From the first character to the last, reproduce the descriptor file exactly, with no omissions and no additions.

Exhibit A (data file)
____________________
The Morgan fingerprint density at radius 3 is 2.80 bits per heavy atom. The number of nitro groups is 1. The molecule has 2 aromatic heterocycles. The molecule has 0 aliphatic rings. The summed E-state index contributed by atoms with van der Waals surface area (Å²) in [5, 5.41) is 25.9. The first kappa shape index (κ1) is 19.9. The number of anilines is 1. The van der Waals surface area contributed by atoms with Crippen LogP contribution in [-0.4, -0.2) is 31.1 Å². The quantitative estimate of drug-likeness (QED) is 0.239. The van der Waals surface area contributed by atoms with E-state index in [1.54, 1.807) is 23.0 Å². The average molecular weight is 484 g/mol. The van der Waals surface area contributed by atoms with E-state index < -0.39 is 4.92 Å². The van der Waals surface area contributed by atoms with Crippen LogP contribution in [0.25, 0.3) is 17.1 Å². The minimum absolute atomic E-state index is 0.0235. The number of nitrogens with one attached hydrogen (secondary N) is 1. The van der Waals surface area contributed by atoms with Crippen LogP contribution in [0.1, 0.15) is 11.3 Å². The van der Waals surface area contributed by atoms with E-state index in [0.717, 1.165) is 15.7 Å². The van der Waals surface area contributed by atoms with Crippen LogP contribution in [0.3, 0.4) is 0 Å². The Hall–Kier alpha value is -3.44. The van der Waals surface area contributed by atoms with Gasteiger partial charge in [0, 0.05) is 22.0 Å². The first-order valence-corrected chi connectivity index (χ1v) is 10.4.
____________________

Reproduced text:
The Morgan fingerprint density at radius 3 is 2.80 bits per heavy atom. The number of nitro groups is 1. The molecule has 2 aromatic heterocycles. The molecule has 0 aliphatic rings. The summed E-state index contributed by atoms with van der Waals surface area (Å²) in [5, 5.41) is 25.9. The first kappa shape index (κ1) is 19.9. The number of anilines is 1. The van der Waals surface area contributed by atoms with Crippen LogP contribution in [-0.4, -0.2) is 31.1 Å². The quantitative estimate of drug-likeness (QED) is 0.239. The van der Waals surface area contributed by atoms with E-state index in [1.54, 1.807) is 23.0 Å². The average molecular weight is 484 g/mol. The van der Waals surface area contributed by atoms with E-state index < -0.39 is 4.92 Å². The van der Waals surface area contributed by atoms with Crippen LogP contribution in [0.25, 0.3) is 17.1 Å². The minimum absolute atomic E-state index is 0.0235. The number of nitrogens with one attached hydrogen (secondary N) is 1. The van der Waals surface area contributed by atoms with Crippen LogP contribution in [0.1, 0.15) is 11.3 Å². The van der Waals surface area contributed by atoms with E-state index in [0.717, 1.165) is 15.7 Å². The van der Waals surface area contributed by atoms with Crippen LogP contribution in [0.3, 0.4) is 0 Å². The Hall–Kier alpha value is -3.44. The van der Waals surface area contributed by atoms with Gasteiger partial charge in [0, 0.05) is 22.0 Å². The first-order valence-corrected chi connectivity index (χ1v) is 10.4.